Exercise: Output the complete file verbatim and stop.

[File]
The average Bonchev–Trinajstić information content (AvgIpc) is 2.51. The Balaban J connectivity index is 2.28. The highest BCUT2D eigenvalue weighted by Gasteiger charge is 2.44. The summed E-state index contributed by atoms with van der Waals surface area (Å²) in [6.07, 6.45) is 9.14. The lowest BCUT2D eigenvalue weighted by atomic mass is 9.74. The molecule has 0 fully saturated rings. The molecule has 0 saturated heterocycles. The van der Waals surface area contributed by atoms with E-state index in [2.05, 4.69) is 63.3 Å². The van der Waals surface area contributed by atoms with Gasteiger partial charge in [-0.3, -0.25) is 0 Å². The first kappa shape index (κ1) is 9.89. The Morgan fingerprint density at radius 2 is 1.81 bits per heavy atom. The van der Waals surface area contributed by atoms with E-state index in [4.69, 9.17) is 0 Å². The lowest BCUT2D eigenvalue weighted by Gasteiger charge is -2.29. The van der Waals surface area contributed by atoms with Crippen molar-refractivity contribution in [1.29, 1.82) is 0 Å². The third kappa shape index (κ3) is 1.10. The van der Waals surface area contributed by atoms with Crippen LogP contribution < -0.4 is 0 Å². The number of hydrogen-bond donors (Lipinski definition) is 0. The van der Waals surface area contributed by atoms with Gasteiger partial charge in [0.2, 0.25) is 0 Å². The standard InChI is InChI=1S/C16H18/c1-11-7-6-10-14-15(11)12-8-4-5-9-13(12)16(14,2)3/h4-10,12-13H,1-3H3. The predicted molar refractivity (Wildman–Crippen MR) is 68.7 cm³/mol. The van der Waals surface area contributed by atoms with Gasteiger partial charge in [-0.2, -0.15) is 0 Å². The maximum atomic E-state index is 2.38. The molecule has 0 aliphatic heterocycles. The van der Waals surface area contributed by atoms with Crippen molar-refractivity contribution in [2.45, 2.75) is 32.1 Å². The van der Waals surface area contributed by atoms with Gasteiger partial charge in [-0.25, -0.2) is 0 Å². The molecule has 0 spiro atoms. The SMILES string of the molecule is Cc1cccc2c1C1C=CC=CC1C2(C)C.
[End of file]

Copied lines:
The average Bonchev–Trinajstić information content (AvgIpc) is 2.51. The Balaban J connectivity index is 2.28. The highest BCUT2D eigenvalue weighted by Gasteiger charge is 2.44. The summed E-state index contributed by atoms with van der Waals surface area (Å²) in [6.07, 6.45) is 9.14. The lowest BCUT2D eigenvalue weighted by atomic mass is 9.74. The molecule has 0 fully saturated rings. The molecule has 0 saturated heterocycles. The van der Waals surface area contributed by atoms with E-state index in [2.05, 4.69) is 63.3 Å². The van der Waals surface area contributed by atoms with Gasteiger partial charge in [-0.3, -0.25) is 0 Å². The first kappa shape index (κ1) is 9.89. The Morgan fingerprint density at radius 2 is 1.81 bits per heavy atom. The van der Waals surface area contributed by atoms with E-state index in [4.69, 9.17) is 0 Å². The lowest BCUT2D eigenvalue weighted by Gasteiger charge is -2.29. The van der Waals surface area contributed by atoms with Crippen molar-refractivity contribution in [1.29, 1.82) is 0 Å². The third kappa shape index (κ3) is 1.10. The van der Waals surface area contributed by atoms with Crippen LogP contribution < -0.4 is 0 Å². The number of hydrogen-bond donors (Lipinski definition) is 0. The van der Waals surface area contributed by atoms with Gasteiger partial charge in [0.2, 0.25) is 0 Å². The standard InChI is InChI=1S/C16H18/c1-11-7-6-10-14-15(11)12-8-4-5-9-13(12)16(14,2)3/h4-10,12-13H,1-3H3. The predicted molar refractivity (Wildman–Crippen MR) is 68.7 cm³/mol. The van der Waals surface area contributed by atoms with Gasteiger partial charge in [-0.2, -0.15) is 0 Å². The maximum atomic E-state index is 2.38. The molecule has 0 aliphatic heterocycles. The van der Waals surface area contributed by atoms with Crippen molar-refractivity contribution in [2.45, 2.75) is 32.1 Å². The van der Waals surface area contributed by atoms with Gasteiger partial charge in [-0.25, -0.2) is 0 Å². The molecule has 0 spiro atoms. The SMILES string of the molecule is Cc1cccc2c1C1C=CC=CC1C2(C)C.